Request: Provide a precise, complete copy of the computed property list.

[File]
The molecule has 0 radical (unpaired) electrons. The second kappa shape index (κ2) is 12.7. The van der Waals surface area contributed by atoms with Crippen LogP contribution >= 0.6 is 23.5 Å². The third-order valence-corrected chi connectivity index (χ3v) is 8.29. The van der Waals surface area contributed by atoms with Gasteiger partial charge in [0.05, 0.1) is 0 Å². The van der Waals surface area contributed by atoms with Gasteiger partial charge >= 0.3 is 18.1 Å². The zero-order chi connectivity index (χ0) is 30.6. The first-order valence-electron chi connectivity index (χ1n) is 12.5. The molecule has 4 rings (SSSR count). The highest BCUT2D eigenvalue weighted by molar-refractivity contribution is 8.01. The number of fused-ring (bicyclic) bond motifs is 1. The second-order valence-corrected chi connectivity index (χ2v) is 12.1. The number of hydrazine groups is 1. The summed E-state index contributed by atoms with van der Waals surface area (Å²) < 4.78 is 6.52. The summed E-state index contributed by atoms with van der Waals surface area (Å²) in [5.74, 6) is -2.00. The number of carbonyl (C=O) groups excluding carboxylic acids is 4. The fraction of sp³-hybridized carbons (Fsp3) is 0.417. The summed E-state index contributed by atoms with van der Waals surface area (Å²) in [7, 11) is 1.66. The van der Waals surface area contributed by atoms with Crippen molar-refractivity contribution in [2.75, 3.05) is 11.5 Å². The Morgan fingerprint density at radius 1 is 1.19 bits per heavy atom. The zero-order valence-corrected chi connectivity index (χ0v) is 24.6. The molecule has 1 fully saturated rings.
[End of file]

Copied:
The molecule has 0 radical (unpaired) electrons. The second kappa shape index (κ2) is 12.7. The van der Waals surface area contributed by atoms with Crippen LogP contribution >= 0.6 is 23.5 Å². The third-order valence-corrected chi connectivity index (χ3v) is 8.29. The van der Waals surface area contributed by atoms with Gasteiger partial charge in [0.05, 0.1) is 0 Å². The van der Waals surface area contributed by atoms with Gasteiger partial charge >= 0.3 is 18.1 Å². The zero-order chi connectivity index (χ0) is 30.6. The first-order valence-electron chi connectivity index (χ1n) is 12.5. The molecule has 4 rings (SSSR count). The highest BCUT2D eigenvalue weighted by molar-refractivity contribution is 8.01. The number of fused-ring (bicyclic) bond motifs is 1. The second-order valence-corrected chi connectivity index (χ2v) is 12.1. The number of hydrazine groups is 1. The summed E-state index contributed by atoms with van der Waals surface area (Å²) < 4.78 is 6.52. The summed E-state index contributed by atoms with van der Waals surface area (Å²) in [5.74, 6) is -2.00. The number of carbonyl (C=O) groups excluding carboxylic acids is 4. The fraction of sp³-hybridized carbons (Fsp3) is 0.417. The summed E-state index contributed by atoms with van der Waals surface area (Å²) in [7, 11) is 1.66. The van der Waals surface area contributed by atoms with Crippen molar-refractivity contribution in [2.75, 3.05) is 11.5 Å². The Morgan fingerprint density at radius 1 is 1.19 bits per heavy atom. The zero-order valence-corrected chi connectivity index (χ0v) is 24.6. The molecule has 1 fully saturated rings.